Thursday morning, I got the call that my paternal grandmother had died.
Her real name was Delancy, but all of us among her 12 grandchildren and countless great grandchildren called her "Nana". She was 90 years old.
I'm told that, in the Ashanti language, "Nana" means "grandmother". Life is full of odd coincidences.
I'm reminded of a line from "Cape Fear", where Max Cady tells his former lawyer who condemned him to 14 years in prison by suppressing evidence that could have led to his acquittal "you're gonna learn about loss".
Now, it's not like I'm a stranger to tears these days. Hell, just turn on the last 5 minutes of "Rocky II" and I'm just a gusher.
But until the moment when I got that phone call, I'd never experienced ANGUISH.
I mean, just pure, unadulterated, raw, emotional pain.
It was like someone had stabbed my soul with a jagged knife and was just twisting and twisting and twisting it.
It was just tears. I wailed.
Understand: from the moment I was born, there were 5 people in the house where I grew up: me, Mom, Dad, my older brother, and Nana.
Nana used to tell me that she was the one who brought my mother to the hospital when she was in labor with me. She used to walk me to elementary school. During the summer, we would sit out on the porch, playing War, aka the world's simplest card game, and watching the street lamps turn on. And every weekday that she was home and able, she started cooking dinner for the whole family at 4:30 sharp - watching Oprah, mind you - to make sure it was on the table by 6. She was essentially my backup mother.
My grandfather died 45 years ago. My father tells me that he once asked her why she never remarried. She said, she was afraid that if she took someone else's name, my grandfather wouldn't be able to find her in Heaven.
I miss her laugh. I miss her stories.
She told me she made sure she sent money to my nephew when he was in college whenever she could because of her own experience of going away to school. She was one of 12 children growing up on a farm on the Eastern Shore of Maryland, just outside the little town of Cambridge, and she was the first among them to be sent into town to get a formal education. Because it was so far, her parents paid a woman to let Nana use a room in her house near the school. One day, Nana came back from class and found the landlady dead in her bathroom. "So, I know how hard going away to school can be", she summarized.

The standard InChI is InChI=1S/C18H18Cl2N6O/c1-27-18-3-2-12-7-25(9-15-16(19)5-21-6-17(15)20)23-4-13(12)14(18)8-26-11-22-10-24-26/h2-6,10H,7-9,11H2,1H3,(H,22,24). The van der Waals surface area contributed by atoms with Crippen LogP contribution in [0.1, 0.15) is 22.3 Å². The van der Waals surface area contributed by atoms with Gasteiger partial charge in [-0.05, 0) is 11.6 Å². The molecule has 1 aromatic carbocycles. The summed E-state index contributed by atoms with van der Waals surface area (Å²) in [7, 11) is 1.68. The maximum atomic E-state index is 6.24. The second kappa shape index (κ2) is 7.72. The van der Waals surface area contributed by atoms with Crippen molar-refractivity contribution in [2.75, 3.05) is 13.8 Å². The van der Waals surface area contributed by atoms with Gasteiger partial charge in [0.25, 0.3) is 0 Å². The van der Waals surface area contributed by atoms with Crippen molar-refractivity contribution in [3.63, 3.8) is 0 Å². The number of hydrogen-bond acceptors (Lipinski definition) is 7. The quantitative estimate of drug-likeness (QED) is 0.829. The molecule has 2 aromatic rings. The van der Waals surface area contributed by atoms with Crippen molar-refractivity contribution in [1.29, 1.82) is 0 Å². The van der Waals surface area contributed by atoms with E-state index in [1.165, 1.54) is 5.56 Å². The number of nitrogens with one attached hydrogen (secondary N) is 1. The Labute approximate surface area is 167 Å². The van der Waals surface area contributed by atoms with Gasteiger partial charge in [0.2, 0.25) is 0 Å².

Clearly she was far from perfect. But, frankly, the imperfections make me love her even more.
After she lost the lower half of her right leg due to diabetes, she almost exclusively got around in a wheelchair, and spent many days sitting at the dining room table in my parents house, watching the TV in the kitchen: remote control and cordless phone constantly by her side.
Nana had long been in the habit of calling, well, everybody. She regularly called her remaining siblings, long distant children, close friends & relatives on routine weekly schedules. Just to see if there was any "Newsy News", as she would say.
Her bedroom is a virtual family museum: literally, wall to wall pictures of kids, grandkids, great grandkids, the children of the wealthy white family she worked for as a domestic servant for nearly 20+ years, or just friends.
Rarely pictures of herself.
I feel like I've been to a million funerals in my lifetime, but this will be the first one in my own house. I wasn't ready for it at all, despite her age and all of the associated health issues that came along with it.
I really, honestly, expected her to outlive me.
Because what kind of world would it be without her in it?
Then again, we're all still here, aren't we? I said to my significant other that I wish she could meet her. And she said, "I already have, because I met you. And when you and your family get together, she's there as well."
As Dad said, it's been a rough week, and it doesn't get any easier.
But Nana is in me always.
A kind of immortality.
In the end, I suppose that's all anyone could ever ask for.
Nana, I love you and miss you so very much.
And I know you'd tell me to stop crying like a baby, so, because you asked, I will.